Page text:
Targeting acute kidney injury (AKI) to improve patient safety: Patient and carer inputs to design a learning healthcare system
Acute kidney injury (AKI) is common, harmful and costly, making it a global priority for patient safety. Every year it is attributed to over 100,000 deaths and costs the NHS over £1 billion. By targeting AKI as a syndrome, it moves away from tackling individual diseases, allowing wider patient safety issues to be highlighted, such as polypharmacy and safer transitions of care, particularly for vulnerable patient groups. Much AKI research concentrates on hospital acquired AKI, yet nearly two-thirds occur in primary care, where earlier detection and intervention is more appropriate. Our research seeks to fill this gap by exploring the potential for using a computerised ‘learning healthcare system’ to improve the safety of patients with AKI in the community. A preliminary step to achieve this involves seeking views from patients and the public, aiming to elucidate any gaps in communication surrounding the care of patients with AKI and exploring how a computerised system could support improvements.
We consulted two established patient and public involvement (PPI) groups ‘H@PPI’ (Health E-Research Centre group) and ‘PRIMER’, (Primary Care Research in Manchester Engagement Resource) to outline the design and co-facilitation of a workshop. The co-design workshop was subsequently attended by ten members, including seven patients and carers, two patient facilitators and a PPI research officer. Following a brief presentation to introduce the project, participants were split into two smaller groups for personalised discussion. We also utilised the Ketso® kit to stimulate deeper reflection and discussion using colour coding and systematic representation.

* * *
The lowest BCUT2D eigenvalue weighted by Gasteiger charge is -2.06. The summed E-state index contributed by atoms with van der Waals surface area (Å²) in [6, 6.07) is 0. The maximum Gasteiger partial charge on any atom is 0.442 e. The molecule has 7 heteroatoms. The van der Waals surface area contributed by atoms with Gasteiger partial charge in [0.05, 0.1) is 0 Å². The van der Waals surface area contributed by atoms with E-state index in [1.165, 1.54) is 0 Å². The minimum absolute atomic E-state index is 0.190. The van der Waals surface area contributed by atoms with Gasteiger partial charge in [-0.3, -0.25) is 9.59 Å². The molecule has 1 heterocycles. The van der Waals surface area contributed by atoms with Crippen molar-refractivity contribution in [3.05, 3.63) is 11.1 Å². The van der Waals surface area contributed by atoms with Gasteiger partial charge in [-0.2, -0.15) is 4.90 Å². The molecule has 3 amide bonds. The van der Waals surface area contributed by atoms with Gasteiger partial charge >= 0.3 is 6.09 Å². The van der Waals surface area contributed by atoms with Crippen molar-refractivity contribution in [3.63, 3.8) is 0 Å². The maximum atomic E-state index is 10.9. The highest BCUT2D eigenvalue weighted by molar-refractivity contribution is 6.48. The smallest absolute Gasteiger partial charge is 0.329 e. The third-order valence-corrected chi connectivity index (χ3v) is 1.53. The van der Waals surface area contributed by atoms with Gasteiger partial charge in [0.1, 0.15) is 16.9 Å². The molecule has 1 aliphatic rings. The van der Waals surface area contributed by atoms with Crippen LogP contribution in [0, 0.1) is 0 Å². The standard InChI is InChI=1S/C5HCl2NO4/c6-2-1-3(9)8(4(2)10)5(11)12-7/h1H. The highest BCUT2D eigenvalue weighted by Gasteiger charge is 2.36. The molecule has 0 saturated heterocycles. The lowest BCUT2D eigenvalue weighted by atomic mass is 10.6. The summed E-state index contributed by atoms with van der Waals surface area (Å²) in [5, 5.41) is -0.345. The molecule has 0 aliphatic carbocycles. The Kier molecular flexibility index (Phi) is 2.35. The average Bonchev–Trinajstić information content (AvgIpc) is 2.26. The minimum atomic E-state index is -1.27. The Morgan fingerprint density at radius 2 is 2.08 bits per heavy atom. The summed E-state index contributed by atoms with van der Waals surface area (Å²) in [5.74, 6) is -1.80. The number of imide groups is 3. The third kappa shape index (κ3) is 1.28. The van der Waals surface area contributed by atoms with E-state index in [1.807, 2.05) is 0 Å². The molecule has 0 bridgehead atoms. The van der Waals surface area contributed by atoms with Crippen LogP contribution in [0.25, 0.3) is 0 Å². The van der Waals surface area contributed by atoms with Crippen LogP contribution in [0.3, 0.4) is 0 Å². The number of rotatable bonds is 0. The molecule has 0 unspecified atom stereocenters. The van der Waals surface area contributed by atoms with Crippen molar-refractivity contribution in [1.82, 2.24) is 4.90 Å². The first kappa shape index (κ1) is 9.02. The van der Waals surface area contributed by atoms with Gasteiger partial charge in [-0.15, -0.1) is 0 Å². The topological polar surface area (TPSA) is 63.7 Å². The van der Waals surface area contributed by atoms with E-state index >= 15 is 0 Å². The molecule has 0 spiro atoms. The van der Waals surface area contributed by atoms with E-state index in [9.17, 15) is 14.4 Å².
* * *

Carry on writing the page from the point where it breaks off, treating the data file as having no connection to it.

The workshop helped identify potential merits and limitations of current practice not previously considered by our team. Gaps in communication included the isolation of primary and secondary information – especially at discharge and the delay in patients receiving the results of blood tests and AKI diagnoses. Potential solutions involved using a computerised system to join up certain primary and secondary health records, audit functions to pinpoint the most vulnerable patients and providing patient access to blood tests to remove the need for an extra communication step. Feedback was positive for the capability of a true ‘learning healthcare system’, where outputs are automatically fed back into the system to generate continuous improvements. There were also suggestions that were outside our project scope, but carries prospects for future research, such as using artificial intelligence to predict those at higher risk of AKI much earlier.
Patients and the public are integral to improving safety and outcomes, frequently highlighting gaps in basic care. Findings have informed the design of our system and suggested potential for future research. We aim to ensure ongoing engagement with patients and carers throughout the design of our learning healthcare system.